Tuesday, October 16, 2007

West Highland Way (Part Eleven).

I woke the next morning to find much to my surprise that I had a clear head, I felt no ill effects whatsoever from the night before. I also found when I awoke that the tent was covered inside and out with ice. Cocooned in a sleeping bag filled with duck down as I was I felt nothing of the cold.

Due to the extra miles walked yesterday I’d got an easy day today, just eleven miles to Kinlochleven. The second John was away before I was, I never saw the first John or Brian, just three more passing ships.

Kingshouse Hotel (9:50am).

The air was crystal clear this morning which served to enhance the views as I made my way down to the Devils Staircase. I was particularly enthralled by the view of Glen Etive. To me the Devil’s Staircase conjured up a horrific climb but really it turned out to be a pussy cat. At the top I stopped to savour the views and eat my five chocolate digestive biscuits and Pineapple juice, I don’t remember where I picked that up from as I usually just have plain old water from the tap. From here it was seven miles nearly all of them down hill to Kinlochleven. There, didn’t I tell you we were in for an easy day!

Looking to Glen Etive.

Glen Coe (73 miles-11:15am).

View from the top of the Devil's Staircase.
As I looked down I could see the path stretching out before me twisting back and forth down the hillside, there was no doubt which way I was to go. The most noticeable occurrence on the way down took place about three miles before Kinlochleven at a wooden bridge over a fast flowing mountain stream. I’d seen two people with bicycles ahead of me when I was climbing the Devil’s Staircase, now at the bridge I caught up with them. It was a young man and woman, the woman was on the bridge with her bike, the man and his steed were in the stream. I asked in passing if they were okay, the man replied that it was until they got a puncture, he seemed rather disgruntled about this. The woman then went on to say how she’d fallen off several times on the way down. This didn’t surprise me as the path was quite rough in places. When I enquired if she had hurt herself she said she had a few bumps and grazes but was enjoying it never the less.

The path to Kinlochleven.
I can’t say I was impressed with Kinlochleven, the way entered the village from behind an aluminium works which came as a shock to the system after the beauty of the hills and as first impressions are usually the ones that count the most I think my view of Kinlochleven was tainted before I even got too it.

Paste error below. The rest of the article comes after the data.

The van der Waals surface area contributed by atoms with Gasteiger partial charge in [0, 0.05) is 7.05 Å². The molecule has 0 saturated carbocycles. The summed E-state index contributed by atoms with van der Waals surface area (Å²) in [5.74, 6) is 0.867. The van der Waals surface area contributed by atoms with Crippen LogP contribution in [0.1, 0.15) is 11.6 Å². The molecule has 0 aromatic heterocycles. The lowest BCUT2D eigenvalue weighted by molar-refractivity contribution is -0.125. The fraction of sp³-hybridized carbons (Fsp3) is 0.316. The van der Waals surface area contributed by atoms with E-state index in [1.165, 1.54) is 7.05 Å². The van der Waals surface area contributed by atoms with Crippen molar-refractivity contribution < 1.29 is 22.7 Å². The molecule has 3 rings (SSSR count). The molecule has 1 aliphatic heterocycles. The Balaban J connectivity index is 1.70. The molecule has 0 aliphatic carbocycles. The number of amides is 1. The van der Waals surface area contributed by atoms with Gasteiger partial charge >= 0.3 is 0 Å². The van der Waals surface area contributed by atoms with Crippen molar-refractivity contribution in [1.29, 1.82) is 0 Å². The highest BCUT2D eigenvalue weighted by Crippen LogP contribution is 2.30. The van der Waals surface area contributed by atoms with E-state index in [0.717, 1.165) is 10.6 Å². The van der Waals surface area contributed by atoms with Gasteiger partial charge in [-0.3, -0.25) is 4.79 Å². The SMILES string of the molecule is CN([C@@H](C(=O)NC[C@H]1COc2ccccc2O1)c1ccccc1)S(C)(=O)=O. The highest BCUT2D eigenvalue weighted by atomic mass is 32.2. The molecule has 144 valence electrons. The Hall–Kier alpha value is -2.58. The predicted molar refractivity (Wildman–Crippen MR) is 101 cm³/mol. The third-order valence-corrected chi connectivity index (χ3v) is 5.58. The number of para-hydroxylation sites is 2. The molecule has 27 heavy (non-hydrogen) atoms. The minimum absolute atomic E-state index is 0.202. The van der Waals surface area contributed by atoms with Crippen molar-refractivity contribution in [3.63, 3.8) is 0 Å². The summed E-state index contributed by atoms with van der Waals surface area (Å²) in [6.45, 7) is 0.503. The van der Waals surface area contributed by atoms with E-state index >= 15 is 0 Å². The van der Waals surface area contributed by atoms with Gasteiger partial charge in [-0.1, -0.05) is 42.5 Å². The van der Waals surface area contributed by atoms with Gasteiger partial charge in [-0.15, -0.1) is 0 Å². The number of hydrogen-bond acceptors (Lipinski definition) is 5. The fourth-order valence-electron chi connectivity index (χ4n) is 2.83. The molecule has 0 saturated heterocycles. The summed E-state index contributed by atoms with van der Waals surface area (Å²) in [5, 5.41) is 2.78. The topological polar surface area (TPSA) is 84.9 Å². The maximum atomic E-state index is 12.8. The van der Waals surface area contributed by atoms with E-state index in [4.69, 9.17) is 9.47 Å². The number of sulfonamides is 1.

Kinlochleven (79.5 miles).
One welcome sight as I approached Kinlochleven was the array of signs offering accommodation. It was the first and last time that I was to see this sort of thing. This practise was quite common when I’d walked the Pennine Way. It wasn’t out of the ordinary to come across a sign in the most remote of places, offering accommodation up to two days walk away.

Sings of things to come (79.75 miles).

My site for today was at Narrach Bridge one and a half miles beyond Kinlochleven on the road to Fort William. It was a beautifully situated site on the very shores of Loch Leven. I had the place to myself so I chose to pitch close to, and overlooking the loch. During the time it took to pitch my tent the wind got up quite considerably. So much in fact that I even considered moving to a more sheltered place. In the end I decided to put in more pegs. The wind was up and the sun was gone and I would hardly see it again for the rest of the walk. There were no chips, beans and sausages on the menu tonight, and no beer either. I had to make do with shepherds pie followed by apples and custard from foil packets and instead of the beer was a mug of tea. The rest of the night was spent generally lazing around. I wrote a couple of postcards while there was still enough daylight to see. I also did camp chores and took a stroll around the campsite.
Camp chores - wash up time.
The end of the day usually comes with a cup of tea being drunk whilst lying in my sleeping bag. Zipping myself in to my sleeping bag at the end of the day is to me one of life’s exquisite pleasures, especially after a long day on the trail.

My little tent.


Blogger Jeanette said...

OHH Bob I would need more than a few beers maybe a couple of strong brandies, to help me sleep when it was cold enough to form ice inside the tent.The Kinghouse hotel would make a lovely postcard picture, the winding path would add afew miles to your walk, the scenery is just lovely. look forward to next episode... Jen

10:55 AM  

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